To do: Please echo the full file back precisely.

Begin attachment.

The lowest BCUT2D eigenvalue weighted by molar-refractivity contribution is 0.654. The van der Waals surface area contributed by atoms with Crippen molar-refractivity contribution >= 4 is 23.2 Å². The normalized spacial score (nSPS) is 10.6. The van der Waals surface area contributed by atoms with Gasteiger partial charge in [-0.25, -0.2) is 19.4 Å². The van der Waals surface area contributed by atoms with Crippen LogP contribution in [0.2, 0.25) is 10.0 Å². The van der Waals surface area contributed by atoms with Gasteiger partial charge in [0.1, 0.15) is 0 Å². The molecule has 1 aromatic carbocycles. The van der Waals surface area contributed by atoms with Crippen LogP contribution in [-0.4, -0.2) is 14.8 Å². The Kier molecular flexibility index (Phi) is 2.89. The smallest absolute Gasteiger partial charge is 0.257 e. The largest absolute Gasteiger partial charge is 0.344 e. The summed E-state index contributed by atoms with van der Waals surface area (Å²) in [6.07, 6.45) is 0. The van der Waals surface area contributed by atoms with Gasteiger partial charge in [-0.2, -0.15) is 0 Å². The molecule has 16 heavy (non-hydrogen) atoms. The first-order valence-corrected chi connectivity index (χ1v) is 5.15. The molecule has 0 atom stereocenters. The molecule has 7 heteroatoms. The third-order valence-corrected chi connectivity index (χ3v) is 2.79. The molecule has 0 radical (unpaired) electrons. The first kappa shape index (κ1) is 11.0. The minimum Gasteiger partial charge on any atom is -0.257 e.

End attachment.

The lowest BCUT2D eigenvalue weighted by molar-refractivity contribution is 0.654. The van der Waals surface area contributed by atoms with Crippen molar-refractivity contribution >= 4 is 23.2 Å². The normalized spacial score (nSPS) is 10.6. The van der Waals surface area contributed by atoms with Gasteiger partial charge in [-0.25, -0.2) is 19.4 Å². The van der Waals surface area contributed by atoms with Crippen LogP contribution in [0.2, 0.25) is 10.0 Å². The van der Waals surface area contributed by atoms with Gasteiger partial charge in [0.1, 0.15) is 0 Å². The molecule has 1 aromatic carbocycles. The van der Waals surface area contributed by atoms with Crippen LogP contribution in [-0.4, -0.2) is 14.8 Å². The Kier molecular flexibility index (Phi) is 2.89. The smallest absolute Gasteiger partial charge is 0.257 e. The largest absolute Gasteiger partial charge is 0.344 e. The summed E-state index contributed by atoms with van der Waals surface area (Å²) in [6.07, 6.45) is 0. The van der Waals surface area contributed by atoms with Gasteiger partial charge in [-0.2, -0.15) is 0 Å². The molecule has 16 heavy (non-hydrogen) atoms. The first-order valence-corrected chi connectivity index (χ1v) is 5.15. The molecule has 0 atom stereocenters. The molecule has 7 heteroatoms. The third-order valence-corrected chi connectivity index (χ3v) is 2.79. The molecule has 0 radical (unpaired) electrons. The first kappa shape index (κ1) is 11.0. The minimum Gasteiger partial charge on any atom is -0.257 e.